Some Simple Steps – Approaches to Building Inner Peace

  • Reflect on what personally gives you the greatest peace – puttering in the garden, walking outdoors, meditation or prayer, relaxing in a hot bath, or whatever. This is sacred space, to be treasured and valued – your beautiful connection to the sense of oneness and harmony with the universe that is the essence of peace. Reflect on ways you can expand that connection, taking more time for it, and whether there are ways to bring that sense of peace into other parts of your life. For example, if you feel peace when you listen to certain kinds of music, are there ways to bring that music to more settings in your life?
  • Explore traditional approaches to building inner peace…yoga or meditation, or reading spiritually uplifting texts, etc. This website lists online resources to explore these.
  • When you are feeling stress or internal conflict, take time to explore key questions – in reflection, writing, prayer, or talking with a trusted friend – such as:
    • “What am I honestly feeling?” – Take time to fully express feelings, without censoring or trying to be reasonable. Negative feelings (irritation, jealousy, envy, etc.) are okay, they’re just part of our humanness. We need to be aware of what we’re feeling, accept the feelings as they are, and explore what’s causing them. Suppressed feelings will cause internal stress, emotional disconnection, and inner turmoil. Peace definitely does not result from suppression of parts of ourselves.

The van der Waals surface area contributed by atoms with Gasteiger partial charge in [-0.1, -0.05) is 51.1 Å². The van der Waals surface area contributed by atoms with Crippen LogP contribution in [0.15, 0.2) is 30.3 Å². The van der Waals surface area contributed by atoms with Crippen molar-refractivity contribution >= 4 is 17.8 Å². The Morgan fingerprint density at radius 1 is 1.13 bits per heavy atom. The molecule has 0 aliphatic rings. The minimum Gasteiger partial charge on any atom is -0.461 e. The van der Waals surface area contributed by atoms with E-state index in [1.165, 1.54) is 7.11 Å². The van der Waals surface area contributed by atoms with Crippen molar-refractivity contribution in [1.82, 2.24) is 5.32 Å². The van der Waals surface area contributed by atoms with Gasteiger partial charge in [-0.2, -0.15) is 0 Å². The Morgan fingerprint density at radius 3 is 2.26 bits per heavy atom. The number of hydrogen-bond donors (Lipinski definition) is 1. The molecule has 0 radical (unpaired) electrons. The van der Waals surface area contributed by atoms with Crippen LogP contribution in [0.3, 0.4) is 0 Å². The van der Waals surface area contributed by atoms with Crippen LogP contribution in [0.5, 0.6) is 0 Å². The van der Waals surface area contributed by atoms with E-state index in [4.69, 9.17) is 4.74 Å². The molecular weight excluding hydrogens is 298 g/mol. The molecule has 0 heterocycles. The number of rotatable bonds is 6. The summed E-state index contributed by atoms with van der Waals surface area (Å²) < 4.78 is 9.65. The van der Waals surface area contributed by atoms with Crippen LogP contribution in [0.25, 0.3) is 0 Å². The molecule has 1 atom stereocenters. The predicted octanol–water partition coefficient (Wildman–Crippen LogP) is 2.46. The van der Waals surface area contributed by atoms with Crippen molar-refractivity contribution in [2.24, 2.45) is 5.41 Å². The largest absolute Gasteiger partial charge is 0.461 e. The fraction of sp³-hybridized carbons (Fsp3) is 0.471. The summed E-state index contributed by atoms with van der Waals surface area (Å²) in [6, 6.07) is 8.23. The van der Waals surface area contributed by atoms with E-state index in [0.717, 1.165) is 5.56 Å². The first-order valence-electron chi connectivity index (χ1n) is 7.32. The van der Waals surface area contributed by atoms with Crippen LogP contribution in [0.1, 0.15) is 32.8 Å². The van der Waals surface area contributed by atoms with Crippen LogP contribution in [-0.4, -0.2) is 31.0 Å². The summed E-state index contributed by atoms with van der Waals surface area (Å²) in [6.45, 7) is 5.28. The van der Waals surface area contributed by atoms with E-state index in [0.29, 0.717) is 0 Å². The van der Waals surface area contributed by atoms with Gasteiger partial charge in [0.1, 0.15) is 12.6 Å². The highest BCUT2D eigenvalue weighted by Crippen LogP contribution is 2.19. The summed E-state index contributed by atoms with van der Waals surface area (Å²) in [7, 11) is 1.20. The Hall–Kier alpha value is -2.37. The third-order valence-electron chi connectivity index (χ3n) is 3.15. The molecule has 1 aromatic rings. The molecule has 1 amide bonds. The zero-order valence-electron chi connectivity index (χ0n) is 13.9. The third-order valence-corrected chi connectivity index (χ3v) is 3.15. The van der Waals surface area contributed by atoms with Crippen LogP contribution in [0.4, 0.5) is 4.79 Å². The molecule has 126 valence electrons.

• “How can I respond to these feelings with self-love and compassion?” When we accept our feelings with compassion, lovingly, without judging ourselves harshly, then we are able to integrate the feelings and find solutions in a healthier way. Some might use prayer, connecting with a loving and compassionate God, others might talk to caring friends, others might envision themselves as their own best friend, or the nurturing part of themselves.
    • “Can I see those who are triggering my negative feelings through a lens of compassion, seeking to understand what caused their actions?” Even though others’ actions feel hurtful, seeking to guess at what might be driving them to those actions results in stepping out of a ‘victim’ perspective. If we see ourselves as the victim of others’ actions, we stay in a place of hurt emotions which limits our freedom and power to act effectively. It is helpful to see that hurtful behavior comes from insecurities and fears, or lack of skill in handling the situation in a positive way. No one who has a positive attitude about themselves and life in general would intentionally hurt someone else. And if we are feeling good about ourselves, we know that we never deserve to be treated badly. If we step away from feeling the victim, we can more easily create a positive resolution to the situation. If we avoid being the victim and taking things personally, that is a huge step forward in inward peacemaking.
    • “Underneath it all, what am I really wanting – what would meet my needs and bring me to a place of peacefulness?” So often we have conflicting needs – for example, to be a responsible parent and to have time for ourselves. If we let ourselves acknowledge and positively affirm the validity of each need, we can more peacefully move to the right balance, or creatively integrate our needs.